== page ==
Now, according to FMTRVT, who seems to have some experiance with these things, when you get down to it there is a lot of variables based on pad compositions and the composition of the metal the rotors are maunfactured of. And, as WHB suggested, whether they are drilled or fabricated with the holes w/out drilling. That must be an interesting process.

Also, who is to say, generically, that aftermarket products are better than OEM. I would guess that there are those that are. And those that aren't. I am sure cost plays a factor is what OEM products are used as well as safety. That is why we have Lincolns and Fords. Our pocketbook determines what products are put on which product line.

Either way, from what I have read, when you buy your rotors (solid, OEM, slotted, aftermarket, or drilled) and pads you need to keep an eye on them just as you do the level of oil in the engine.

And, just as you can get differeing opinions about which oil is best, Amsoil or Rotella (Or Rotella Vs which version of Rotella for that matter) you will get varying opinons on which rotor manufacturer and pad manufacturer and the variables from each one.

But, too, if it weren't for all of these variables these forums would get pretty boreing!

'03 Excursion, 7.3L, 4X4, Auto tranny of course (they all did), 4" MBRP exhaust, TS performance chip, K&N FIPK w/ an Amsoil EA filter, Hellwig anti-sway bar, drilled/slotted front & rear rotors. Rancho XL shocks, Rancho steering damper, Airlift 5000, S&S Diversified headlight mod. This baby surprises a lot of, so called, performance cars.
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'04 F 350, extended cab, 6.0L, FX4, manual tranny, 4" MBRP exhaust, Bully Dog Triple Dog downloader w/ Outlook monitor (Very disappointed in the Bully Dog), 2m-70cm Yaesu ft-8500, S&S Diversified headlight mod.
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'96 Mustang Cobra convertible, B&M short throw shifter, Koni adjustable shocks, viper chip, drilled/slotted rotors front and rear, rear sequential turn signals.
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'11 Harley-Davidson Road King Classic 103 ci PowerPak w/ anti lock brakes & Smart Security system. It even has cruise control!!! Candy Dark Root Beer over Candy Light Root Beer
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post #36 of 48 (permalink) Old 01-09-2010, 02:18 PM
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I hate to keep adding fuel to the fire on which is better, there will always be a down side in the non-believers eyes. I have used three different types of rotors on my truck. First were the stock ones which were on the truck when I purchased it used so I can't attest to their treatment, but they were shaking when brakes were applied. I replaced the factory units with top of the line Raybestos (from Carquest)all the way around these rotors were over $150 each IIRC and probably another $100 or so for semi-met pads. I replaced alot of parts dealing with the brakes before these rotors were installed(all slide pins, calipers, brake lines and evacuated the fluid), then torqued all the bolts including lug nuts to spec. and ended with burnishing the pads to the rotors. I allowed about a week before towing anything to give the brakes time to bed-in, even with all the above treatment the shaking returned at about the 60 day mark to say the least I was pissed. I didn't want to spend another $700 on the same parts that failed so my only option I could see was drilled and slotted. I researched, took advice for and against then weighed my options, I found Rich at Rotorpros.com and he gave me a 6 month warranty against warping or cracking(it is a year as of now) plus I got all four rotors with Posi-quiet low dust pads delivered for $350 I bit the bullet and haven't looked back since. I know the solid undrilled rotors turned a bluish color from the heat of my braking, still today after over two years my drilled/slotted haven't as of yet approached this bluish tint from the heat. I know they (D/S) don't heat fade like the stock or aftermarket solid rotors do. I have been keeping tabs on the pad life and I will admit the pads do wear a little faster because of the slots but with over 40k miles they still have half the friction material left. I'll also admit that these D/S rotors I purchased aren't top of the line, some say the cryo rotors are better or a certain pad is better I'm sure there is better but at what cost to benefit raio. I am sorry for being longwinded, I just wanted to give the results on what I've tried good or bad and with 6 vehicles with these D/S rotors I can attest to their advantages over stock/replacement rotors. I don't mean to sway your decision to or from these rotors, all I know is they work very effectively for my needs at a cost that is very economical to my wallet. I hope this helps in any way. WHEW! Todd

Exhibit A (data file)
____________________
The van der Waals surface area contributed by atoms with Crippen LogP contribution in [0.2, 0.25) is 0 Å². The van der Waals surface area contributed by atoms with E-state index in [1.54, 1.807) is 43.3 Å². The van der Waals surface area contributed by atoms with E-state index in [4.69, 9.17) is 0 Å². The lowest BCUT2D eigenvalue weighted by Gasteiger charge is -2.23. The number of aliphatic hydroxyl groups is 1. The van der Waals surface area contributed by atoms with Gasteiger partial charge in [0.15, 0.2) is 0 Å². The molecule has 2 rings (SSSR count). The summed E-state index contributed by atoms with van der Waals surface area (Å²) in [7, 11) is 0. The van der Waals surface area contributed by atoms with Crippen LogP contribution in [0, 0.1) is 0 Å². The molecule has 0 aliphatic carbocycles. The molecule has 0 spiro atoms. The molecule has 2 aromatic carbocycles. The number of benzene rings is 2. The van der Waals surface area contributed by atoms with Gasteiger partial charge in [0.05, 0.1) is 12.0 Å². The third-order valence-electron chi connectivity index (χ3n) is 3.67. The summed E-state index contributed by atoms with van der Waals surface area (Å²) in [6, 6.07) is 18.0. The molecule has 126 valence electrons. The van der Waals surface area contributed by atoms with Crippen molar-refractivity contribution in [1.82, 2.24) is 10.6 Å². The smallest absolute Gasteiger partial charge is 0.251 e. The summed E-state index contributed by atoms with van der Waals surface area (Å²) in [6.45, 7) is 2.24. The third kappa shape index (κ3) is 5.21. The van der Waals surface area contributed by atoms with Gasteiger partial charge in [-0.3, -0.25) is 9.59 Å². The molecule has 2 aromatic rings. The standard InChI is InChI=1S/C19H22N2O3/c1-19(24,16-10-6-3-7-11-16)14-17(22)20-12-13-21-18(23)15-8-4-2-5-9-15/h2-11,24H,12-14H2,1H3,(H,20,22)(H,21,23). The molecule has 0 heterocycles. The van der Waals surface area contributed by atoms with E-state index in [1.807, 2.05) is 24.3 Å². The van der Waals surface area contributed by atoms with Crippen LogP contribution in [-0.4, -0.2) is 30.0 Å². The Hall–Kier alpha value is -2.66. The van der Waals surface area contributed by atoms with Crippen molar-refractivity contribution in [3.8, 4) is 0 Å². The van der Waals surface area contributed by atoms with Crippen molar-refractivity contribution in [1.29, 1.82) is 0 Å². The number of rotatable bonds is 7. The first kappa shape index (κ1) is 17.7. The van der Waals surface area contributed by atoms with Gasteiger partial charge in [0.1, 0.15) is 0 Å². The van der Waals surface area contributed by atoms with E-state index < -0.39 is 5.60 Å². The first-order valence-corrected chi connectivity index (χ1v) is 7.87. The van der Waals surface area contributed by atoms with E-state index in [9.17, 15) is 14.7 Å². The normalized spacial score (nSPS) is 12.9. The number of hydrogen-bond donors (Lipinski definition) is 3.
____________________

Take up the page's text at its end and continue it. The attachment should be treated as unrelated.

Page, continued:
2000 F250 ext cab XLT 4x4 7.3L w/6 spd. Additions: 100 ga. aux. fuel tank w/ electric pump, Warn 12K winch and Transformer winch mount, 6637 Kwik filter, Mbrp 4" turbo back exhaust w/ straight pipe, Isspro pyro and boost gauges in dual pillar mount, TS performance 6 position flip chip, '08 rear diff cover, front and rear aux. lighting, homemade CCV mod., A/C mod., B&W gooseneck underbed ball mount, Rotor Pros drilled and slotted rotors and low dust pads, 6.0L intercooler, urethane sway bar bushings, shimmed FPR to 68 psi, AIH delete, 8" woofers in each rear door, 10" custom box behind flip down center console, Pioneer 6x8's in front doors, US Acoustics amp, Hornblasters Train horn. Southbend Con-Ofe, 285/75/16 Bridgestone Dueler Revo 2 AT's, Hutch and Harpoon fuel tank mods, in-dash Kenwood DDX 7015 DVD, headlight mod w/ diode and the list goes on & on.......